The Helen Bamber Foundation welcomes today’s landmark High Court judgment that the way the government operates the Detained Fast Track (DFT) asylum system is unlawful, after Helen Bamber and David Rhys Jones (of the Helen Bamber Foundation) both gave key expert evidence in the case, brought by Detention Action.
The Detained Fast Track is a system of deciding individuals’ asylum claims whilst keeping them in a secure detention facility. In the clinical experience of the Helen Bamber Foundation, this process often has a serious negative impact on victims of torture and inhumane treatment.
In her witness statement for the court, Helen Bamber said that: “My clients ([…] who have suffered torture, ill-treatment or other serious harm including rape and other forms of sexual violence[…]) have special needs and those needs cannot be met in detention. […] Such vulnerabilities are invariably significantly increased by periods (for some, however short) of detention.”
TJ Birdi, the Executive Director of the Helen Bamber Foundation, says “For years we have worked with survivors of extreme human cruelty who have been routed into the detained fast track for administrative reasons – not because of any crime. We welcome this decision highlighting the unfairness of a system that compounds the psychological trauma of those who deserve to be protected, and recognises the injustices people have had to endure.”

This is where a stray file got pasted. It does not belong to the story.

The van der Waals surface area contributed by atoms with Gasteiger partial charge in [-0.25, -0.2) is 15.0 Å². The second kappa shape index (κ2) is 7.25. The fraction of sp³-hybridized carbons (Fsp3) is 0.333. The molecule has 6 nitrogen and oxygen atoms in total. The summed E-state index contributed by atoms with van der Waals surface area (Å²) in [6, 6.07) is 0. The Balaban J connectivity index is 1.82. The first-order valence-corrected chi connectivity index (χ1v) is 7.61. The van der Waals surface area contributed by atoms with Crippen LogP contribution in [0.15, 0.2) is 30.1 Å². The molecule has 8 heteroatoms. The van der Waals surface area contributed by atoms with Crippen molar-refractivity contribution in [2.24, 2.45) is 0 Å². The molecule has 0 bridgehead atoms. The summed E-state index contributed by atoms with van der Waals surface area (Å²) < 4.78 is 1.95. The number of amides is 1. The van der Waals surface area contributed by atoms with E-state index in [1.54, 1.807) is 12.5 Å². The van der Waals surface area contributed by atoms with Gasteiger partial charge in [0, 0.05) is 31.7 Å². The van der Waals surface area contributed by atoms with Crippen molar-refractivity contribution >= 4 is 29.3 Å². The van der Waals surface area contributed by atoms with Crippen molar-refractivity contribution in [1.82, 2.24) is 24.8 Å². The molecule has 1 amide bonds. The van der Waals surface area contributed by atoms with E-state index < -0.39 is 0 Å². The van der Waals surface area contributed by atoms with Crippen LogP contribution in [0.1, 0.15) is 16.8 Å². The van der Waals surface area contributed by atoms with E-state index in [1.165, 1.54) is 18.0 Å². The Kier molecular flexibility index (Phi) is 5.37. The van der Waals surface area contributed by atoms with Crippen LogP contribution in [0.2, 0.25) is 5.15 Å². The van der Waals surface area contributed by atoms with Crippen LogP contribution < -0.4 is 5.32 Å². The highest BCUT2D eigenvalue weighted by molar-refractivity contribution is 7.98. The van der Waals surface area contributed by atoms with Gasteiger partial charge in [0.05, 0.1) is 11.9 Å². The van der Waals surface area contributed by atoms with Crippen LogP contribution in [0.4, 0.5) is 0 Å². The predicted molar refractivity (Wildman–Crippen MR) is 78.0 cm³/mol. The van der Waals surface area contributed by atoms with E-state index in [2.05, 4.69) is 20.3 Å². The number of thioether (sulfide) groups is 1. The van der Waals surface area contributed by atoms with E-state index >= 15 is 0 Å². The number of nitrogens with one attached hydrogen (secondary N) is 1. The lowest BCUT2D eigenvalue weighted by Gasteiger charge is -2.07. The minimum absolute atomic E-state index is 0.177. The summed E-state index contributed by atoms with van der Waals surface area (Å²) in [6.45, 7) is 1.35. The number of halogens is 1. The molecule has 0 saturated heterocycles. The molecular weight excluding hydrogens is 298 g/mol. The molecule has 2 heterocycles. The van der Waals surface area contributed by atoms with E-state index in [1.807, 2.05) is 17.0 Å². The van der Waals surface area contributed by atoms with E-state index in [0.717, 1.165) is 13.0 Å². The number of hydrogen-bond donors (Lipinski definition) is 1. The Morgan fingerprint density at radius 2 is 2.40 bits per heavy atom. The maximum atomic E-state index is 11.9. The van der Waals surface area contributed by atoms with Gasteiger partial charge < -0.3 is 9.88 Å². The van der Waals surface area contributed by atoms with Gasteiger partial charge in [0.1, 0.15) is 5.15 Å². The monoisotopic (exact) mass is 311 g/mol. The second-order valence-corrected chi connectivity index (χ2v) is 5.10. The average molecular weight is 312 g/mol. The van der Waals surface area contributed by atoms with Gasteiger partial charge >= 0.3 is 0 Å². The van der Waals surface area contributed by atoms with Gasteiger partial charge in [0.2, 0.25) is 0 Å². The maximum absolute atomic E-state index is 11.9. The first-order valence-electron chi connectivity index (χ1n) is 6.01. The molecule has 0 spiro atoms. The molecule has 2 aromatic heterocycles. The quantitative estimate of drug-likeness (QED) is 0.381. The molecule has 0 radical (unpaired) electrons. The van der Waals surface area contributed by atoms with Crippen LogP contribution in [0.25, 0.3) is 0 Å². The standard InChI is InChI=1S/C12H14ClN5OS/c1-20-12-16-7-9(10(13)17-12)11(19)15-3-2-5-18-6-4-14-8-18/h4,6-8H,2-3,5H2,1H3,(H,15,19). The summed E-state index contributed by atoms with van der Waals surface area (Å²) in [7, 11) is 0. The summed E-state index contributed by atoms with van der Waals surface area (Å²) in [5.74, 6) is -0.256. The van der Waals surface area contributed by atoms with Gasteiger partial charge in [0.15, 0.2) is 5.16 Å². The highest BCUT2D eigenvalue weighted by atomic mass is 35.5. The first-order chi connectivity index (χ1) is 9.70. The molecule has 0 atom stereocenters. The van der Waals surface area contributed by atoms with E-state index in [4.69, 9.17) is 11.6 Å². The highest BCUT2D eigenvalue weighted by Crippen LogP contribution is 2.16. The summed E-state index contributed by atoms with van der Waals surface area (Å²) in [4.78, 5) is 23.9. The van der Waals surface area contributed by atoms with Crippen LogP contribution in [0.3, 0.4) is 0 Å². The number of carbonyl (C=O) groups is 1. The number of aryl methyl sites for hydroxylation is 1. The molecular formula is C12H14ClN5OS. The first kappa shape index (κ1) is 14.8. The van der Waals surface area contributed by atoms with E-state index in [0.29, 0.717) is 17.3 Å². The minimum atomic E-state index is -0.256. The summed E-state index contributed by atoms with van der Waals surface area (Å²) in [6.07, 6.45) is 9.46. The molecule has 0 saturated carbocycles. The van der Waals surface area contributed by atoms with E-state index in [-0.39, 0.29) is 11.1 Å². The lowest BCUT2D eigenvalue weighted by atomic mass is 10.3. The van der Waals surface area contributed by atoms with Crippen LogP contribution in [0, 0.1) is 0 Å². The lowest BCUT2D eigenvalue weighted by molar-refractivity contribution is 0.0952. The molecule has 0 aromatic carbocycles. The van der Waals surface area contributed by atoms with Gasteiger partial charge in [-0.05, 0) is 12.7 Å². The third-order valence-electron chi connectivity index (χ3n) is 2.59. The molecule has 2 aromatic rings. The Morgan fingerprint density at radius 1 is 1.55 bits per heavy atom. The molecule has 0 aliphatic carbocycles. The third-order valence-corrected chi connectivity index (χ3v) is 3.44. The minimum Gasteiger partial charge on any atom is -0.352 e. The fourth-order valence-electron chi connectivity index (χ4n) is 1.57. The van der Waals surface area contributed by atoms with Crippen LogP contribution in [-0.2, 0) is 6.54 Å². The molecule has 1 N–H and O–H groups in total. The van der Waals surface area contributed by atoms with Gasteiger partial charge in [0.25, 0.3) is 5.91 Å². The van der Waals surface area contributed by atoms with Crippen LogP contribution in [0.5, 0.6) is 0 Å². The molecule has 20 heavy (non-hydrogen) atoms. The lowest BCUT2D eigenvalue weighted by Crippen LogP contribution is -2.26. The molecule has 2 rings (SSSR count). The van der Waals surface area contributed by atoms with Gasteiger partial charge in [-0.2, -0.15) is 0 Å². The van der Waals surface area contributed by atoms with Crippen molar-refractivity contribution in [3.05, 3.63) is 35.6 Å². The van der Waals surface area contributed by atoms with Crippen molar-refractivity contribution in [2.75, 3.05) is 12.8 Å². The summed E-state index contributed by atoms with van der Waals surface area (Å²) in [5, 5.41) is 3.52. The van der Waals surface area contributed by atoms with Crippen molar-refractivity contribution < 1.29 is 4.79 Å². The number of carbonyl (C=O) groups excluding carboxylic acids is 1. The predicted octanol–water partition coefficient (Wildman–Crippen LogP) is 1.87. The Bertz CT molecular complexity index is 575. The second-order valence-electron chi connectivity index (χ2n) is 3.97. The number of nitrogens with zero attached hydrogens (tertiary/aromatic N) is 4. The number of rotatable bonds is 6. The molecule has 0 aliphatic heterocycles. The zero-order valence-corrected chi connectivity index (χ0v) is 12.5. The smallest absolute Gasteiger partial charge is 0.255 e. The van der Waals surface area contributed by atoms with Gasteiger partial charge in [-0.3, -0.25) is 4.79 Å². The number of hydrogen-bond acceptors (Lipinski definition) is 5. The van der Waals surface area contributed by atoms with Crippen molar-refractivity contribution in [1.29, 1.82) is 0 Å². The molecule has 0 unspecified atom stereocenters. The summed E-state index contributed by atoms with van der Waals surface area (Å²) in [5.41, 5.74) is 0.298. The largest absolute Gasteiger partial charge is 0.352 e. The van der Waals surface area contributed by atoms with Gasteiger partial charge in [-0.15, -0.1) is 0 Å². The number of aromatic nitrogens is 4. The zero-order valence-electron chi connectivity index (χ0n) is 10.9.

The Helen Bamber Foundation has recently seen a significant increase in referrals of survivors of torture, human trafficking and other forms of human cruelty from the Detained Fast Track, which has put the organisation under immense strain. It is hoped that the operation of the Detained Fast Track will now be urgently reviewed by the Home Office and that the practice of maintaining detention in such a manner ends.
10th July – The Independent: Serious failings within Government system carry ‘high risk of unfairness’ for asylum seekers, says High Court judge